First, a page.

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Skill sets mask training decline

The Australian, Sydney, 31 JUly 2017 - A shift to short courses in the nation’s biggest state has masked the decline of training across Australia, and inflated signs of a TAFE revival.

A new report has found that vocational education student numbers grew by 2.4 per cent in the first quarter of 2017, defying a trend of plunging numbers on the back of subterranean government funding.

The report, by the National Centre for Vocational Education Research, says student numbers were up by more than 15,000 compared to the first three months of 2016. This helped give TAFE a 61.9 per cent share of government-funded students — a market leadership position unfamiliar in recent times — with TAFE student numbers rising 7.5 per cent, while private colleges suffered a 5.7 per cent fall.

However, the increase largely evaporates if students of “skill sets” — components of courses that do not lead to qualifications in their own right — are removed from the picture.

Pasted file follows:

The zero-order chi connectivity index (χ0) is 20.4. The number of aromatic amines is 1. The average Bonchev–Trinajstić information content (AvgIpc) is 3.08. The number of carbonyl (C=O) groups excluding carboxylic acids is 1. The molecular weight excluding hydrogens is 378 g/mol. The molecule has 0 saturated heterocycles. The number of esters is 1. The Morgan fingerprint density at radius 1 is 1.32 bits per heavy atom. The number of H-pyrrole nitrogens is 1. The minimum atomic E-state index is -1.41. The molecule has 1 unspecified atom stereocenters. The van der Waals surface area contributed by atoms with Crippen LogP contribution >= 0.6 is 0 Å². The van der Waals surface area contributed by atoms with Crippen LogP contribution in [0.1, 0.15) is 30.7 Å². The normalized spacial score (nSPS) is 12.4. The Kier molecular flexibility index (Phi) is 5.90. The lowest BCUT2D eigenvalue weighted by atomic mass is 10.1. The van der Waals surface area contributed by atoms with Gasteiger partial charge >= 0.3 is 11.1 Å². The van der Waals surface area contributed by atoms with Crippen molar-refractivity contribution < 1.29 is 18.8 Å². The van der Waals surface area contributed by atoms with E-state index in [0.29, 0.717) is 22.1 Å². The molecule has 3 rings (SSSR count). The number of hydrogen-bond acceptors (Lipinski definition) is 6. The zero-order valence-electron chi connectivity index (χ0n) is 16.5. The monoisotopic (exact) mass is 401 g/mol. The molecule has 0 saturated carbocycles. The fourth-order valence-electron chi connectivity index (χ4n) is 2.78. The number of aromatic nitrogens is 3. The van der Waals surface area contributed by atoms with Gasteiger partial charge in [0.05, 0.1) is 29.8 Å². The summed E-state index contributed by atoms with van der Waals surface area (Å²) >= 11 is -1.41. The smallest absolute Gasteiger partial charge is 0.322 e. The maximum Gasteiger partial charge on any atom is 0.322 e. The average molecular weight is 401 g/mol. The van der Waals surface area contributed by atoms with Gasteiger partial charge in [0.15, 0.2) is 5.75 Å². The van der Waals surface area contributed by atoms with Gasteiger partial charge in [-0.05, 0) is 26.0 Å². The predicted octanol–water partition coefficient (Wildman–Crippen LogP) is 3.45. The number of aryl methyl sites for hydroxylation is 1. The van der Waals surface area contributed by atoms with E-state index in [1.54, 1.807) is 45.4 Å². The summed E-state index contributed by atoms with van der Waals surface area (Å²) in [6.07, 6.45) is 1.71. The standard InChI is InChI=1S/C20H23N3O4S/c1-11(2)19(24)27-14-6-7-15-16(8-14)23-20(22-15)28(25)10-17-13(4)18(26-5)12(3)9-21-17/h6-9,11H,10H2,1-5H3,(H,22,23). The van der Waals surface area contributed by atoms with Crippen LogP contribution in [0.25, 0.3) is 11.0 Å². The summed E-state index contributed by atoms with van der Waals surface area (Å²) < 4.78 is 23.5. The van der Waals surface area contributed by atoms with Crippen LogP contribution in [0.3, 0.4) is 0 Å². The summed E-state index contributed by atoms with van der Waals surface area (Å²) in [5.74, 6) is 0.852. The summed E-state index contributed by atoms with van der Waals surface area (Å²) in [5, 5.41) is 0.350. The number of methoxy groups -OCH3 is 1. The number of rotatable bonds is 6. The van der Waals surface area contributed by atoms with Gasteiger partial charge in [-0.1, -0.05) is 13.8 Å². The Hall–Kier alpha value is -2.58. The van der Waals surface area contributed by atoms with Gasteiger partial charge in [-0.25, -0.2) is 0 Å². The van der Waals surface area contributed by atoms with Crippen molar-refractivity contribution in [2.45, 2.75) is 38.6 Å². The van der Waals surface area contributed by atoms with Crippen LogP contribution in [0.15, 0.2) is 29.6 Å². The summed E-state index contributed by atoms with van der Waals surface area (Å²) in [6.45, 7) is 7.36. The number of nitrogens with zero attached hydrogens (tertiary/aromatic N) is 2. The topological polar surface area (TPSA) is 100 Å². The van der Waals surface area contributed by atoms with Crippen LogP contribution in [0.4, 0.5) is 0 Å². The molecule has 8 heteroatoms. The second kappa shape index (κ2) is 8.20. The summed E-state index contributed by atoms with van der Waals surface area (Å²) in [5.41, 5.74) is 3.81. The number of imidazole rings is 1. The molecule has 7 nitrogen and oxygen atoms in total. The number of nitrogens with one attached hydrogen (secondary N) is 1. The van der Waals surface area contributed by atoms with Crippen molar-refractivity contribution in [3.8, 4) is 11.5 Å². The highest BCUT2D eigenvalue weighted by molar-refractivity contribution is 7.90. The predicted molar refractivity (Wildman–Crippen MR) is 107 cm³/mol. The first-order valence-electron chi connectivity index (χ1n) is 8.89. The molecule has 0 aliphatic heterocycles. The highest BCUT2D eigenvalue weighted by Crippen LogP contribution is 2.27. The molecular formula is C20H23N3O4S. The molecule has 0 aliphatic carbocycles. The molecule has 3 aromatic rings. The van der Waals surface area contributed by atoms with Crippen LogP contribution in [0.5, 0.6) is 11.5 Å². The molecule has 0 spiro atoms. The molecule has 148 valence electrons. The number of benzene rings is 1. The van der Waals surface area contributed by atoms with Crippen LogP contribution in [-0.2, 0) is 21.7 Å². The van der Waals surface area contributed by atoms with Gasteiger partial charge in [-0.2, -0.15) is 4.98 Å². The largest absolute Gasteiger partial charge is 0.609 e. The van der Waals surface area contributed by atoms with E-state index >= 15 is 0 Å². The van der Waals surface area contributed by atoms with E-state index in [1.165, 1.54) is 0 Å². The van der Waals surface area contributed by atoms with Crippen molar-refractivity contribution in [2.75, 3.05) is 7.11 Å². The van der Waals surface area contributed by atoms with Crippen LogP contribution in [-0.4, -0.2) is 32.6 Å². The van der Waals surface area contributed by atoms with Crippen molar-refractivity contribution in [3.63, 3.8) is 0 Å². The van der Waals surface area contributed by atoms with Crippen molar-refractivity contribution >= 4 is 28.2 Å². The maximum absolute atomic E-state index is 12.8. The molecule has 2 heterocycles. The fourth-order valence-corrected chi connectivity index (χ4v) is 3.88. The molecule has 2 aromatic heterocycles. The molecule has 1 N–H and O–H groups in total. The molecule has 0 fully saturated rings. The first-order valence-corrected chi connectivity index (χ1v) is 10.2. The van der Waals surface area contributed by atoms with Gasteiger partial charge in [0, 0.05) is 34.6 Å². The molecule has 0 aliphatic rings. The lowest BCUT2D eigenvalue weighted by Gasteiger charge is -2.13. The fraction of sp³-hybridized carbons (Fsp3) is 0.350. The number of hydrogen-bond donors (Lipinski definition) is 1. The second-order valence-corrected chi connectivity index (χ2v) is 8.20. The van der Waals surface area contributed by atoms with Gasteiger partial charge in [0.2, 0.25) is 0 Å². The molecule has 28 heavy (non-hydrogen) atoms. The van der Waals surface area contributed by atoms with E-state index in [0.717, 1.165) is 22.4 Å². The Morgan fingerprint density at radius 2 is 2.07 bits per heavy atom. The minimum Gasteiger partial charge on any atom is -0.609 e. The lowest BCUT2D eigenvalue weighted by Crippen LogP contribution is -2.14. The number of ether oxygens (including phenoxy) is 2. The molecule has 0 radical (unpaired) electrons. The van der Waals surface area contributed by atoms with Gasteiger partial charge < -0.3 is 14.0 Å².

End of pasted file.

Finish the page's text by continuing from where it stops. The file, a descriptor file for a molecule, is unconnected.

The report tallies 27,500 skill set students in the first quarter of 2017, a 10 per cent increase over the equivalent period of 2016 and a 143 per cent jump on 2015 figures.

Almost all of this training was in NSW, where TAFE boss Jon Black has promoted skill sets as a means of meeting employers’ desires for narrowly focused skills. NSW had about 19 times as many skill set students as the other states and territories combined.

The report found that NSW had a 34.9 per cent share of government-funded students around the country, on the back of a 12.3 per cent surge this year. However, the proportion drops to 32.2 per cent if skill sets are disregarded.

Outside NSW, student numbers fell 2.2 per cent this year and 3.4 per cent compared to 2015. The biggest falls this year were declines of 7000 in South Australia — an 18.7 per cent plunge — and 3400 in Victoria. However, Queensland student numbers rose by more than 6000 for the second year running.


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